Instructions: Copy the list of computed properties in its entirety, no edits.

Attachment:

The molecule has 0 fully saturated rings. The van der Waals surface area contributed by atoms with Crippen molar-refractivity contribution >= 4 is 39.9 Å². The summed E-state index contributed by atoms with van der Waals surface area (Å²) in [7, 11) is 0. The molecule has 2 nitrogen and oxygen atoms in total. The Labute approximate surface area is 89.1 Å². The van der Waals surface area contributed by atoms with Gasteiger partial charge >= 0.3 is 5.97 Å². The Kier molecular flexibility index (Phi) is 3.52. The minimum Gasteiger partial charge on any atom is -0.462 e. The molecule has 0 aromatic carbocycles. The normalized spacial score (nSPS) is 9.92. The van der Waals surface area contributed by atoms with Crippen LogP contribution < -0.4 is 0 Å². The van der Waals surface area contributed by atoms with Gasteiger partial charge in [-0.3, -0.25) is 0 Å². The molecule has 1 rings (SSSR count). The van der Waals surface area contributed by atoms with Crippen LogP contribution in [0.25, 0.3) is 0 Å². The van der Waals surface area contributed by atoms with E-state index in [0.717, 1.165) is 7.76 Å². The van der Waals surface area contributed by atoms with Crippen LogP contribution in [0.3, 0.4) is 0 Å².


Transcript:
The molecule has 0 fully saturated rings. The van der Waals surface area contributed by atoms with Crippen molar-refractivity contribution >= 4 is 39.9 Å². The summed E-state index contributed by atoms with van der Waals surface area (Å²) in [7, 11) is 0. The molecule has 2 nitrogen and oxygen atoms in total. The Labute approximate surface area is 89.1 Å². The van der Waals surface area contributed by atoms with Gasteiger partial charge >= 0.3 is 5.97 Å². The Kier molecular flexibility index (Phi) is 3.52. The minimum Gasteiger partial charge on any atom is -0.462 e. The molecule has 0 aromatic carbocycles. The normalized spacial score (nSPS) is 9.92. The van der Waals surface area contributed by atoms with Crippen LogP contribution < -0.4 is 0 Å². The van der Waals surface area contributed by atoms with Gasteiger partial charge in [-0.3, -0.25) is 0 Å². The molecule has 1 rings (SSSR count). The van der Waals surface area contributed by atoms with Crippen LogP contribution in [0.25, 0.3) is 0 Å². The van der Waals surface area contributed by atoms with E-state index in [0.717, 1.165) is 7.76 Å². The van der Waals surface area contributed by atoms with Crippen LogP contribution in [0.3, 0.4) is 0 Å².